The previous exposition demonstrates that these conceptual developments82 did not stem solely from the creative mind of a great Hellenistic writer, but rather reflected the established tendency of the author’s time discernible in the early Mosaic lore.83 Meeks observes that the most casual reading of Philo’s works demonstrates that Moses was his primary hero.84 He also points to the curious Philonic tendency to diminish the significance and the revelatory prowess of the patriarchal figures at the expense of Moses. Meeks notes that in Philo, “Moses is far superior to the Patriarchs; they had to be initiated into the holy secrets as novices, while Moses officiates from the beginning as the mystagogue.”85 Here one encounters a familiar theme already noted in the Exagoge: Moses’ expertise in the holy secrets is far superior to that of any other ancient mediator, including the paradigmatic expert in secrets, the patriarch Enoch. The Philonic objection to the esoteric expertise of the Patriarchs may aim not only at the biblical side of their stories but also their pseudepigraphic extensions in which Adam, Abel, Seth, Enoch, Noah, Jacob, Abraham, and other patriarchal figures were depicted as recipients of various angelic and divine revelations; they posed therefore a direct threat to the primacy of the Mosaic message. Philo’s writings also represent a place where for the first time in Jewish literature one can see an extensive consistent development of the concept of the deified Moses.86 Meeks notes that in Philo “the analogy between Moses and God … approaches consubstantiality.”87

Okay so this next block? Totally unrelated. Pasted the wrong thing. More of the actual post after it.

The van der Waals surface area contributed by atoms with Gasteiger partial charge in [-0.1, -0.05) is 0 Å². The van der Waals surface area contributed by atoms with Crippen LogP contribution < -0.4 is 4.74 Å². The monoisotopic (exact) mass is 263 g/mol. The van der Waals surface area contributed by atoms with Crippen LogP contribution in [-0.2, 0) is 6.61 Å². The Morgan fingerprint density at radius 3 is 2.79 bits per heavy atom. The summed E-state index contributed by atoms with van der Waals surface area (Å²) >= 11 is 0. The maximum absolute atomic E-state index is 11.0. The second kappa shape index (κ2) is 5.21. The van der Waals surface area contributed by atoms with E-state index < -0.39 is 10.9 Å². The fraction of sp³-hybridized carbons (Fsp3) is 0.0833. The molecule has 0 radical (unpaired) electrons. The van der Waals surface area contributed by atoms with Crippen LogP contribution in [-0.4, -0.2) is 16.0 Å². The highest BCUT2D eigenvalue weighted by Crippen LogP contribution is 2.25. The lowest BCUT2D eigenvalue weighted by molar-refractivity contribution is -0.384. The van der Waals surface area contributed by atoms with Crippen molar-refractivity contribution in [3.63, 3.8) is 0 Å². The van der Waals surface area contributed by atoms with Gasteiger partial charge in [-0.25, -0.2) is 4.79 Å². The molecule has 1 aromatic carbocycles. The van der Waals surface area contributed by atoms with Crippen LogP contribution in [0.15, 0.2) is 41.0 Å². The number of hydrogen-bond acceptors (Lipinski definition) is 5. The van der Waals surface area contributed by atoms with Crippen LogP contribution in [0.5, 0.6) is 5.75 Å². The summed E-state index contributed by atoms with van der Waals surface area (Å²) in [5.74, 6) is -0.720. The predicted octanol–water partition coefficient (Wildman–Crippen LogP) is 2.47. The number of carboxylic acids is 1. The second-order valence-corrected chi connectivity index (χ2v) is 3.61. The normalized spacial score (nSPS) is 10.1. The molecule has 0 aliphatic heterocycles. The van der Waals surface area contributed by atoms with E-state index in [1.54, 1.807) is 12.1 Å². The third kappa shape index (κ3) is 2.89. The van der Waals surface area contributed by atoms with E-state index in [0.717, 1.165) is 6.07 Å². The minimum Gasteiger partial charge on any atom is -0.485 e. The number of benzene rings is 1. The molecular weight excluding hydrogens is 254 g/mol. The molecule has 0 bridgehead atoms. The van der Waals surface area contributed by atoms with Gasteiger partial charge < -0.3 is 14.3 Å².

Although earlier scholarship viewed the deification of Moses in Philo as a Hellenistic Jewish adoption of Qei~oj a)nh&r Greco-Roman conceptual developments, Crispin Fletcher-Louis recently made a convincing case that, in the attempt to deify Moses, Philo was “reusing and inculturating a fundamentally Jewish tradition which, since at least the second century B.C.E., conceived of Moses in angelomorphic/divine terms.”88 Already in the Bible the son of Amram is labeled as a god.89 The biblical materials, however, do not unfold the implications of this designation.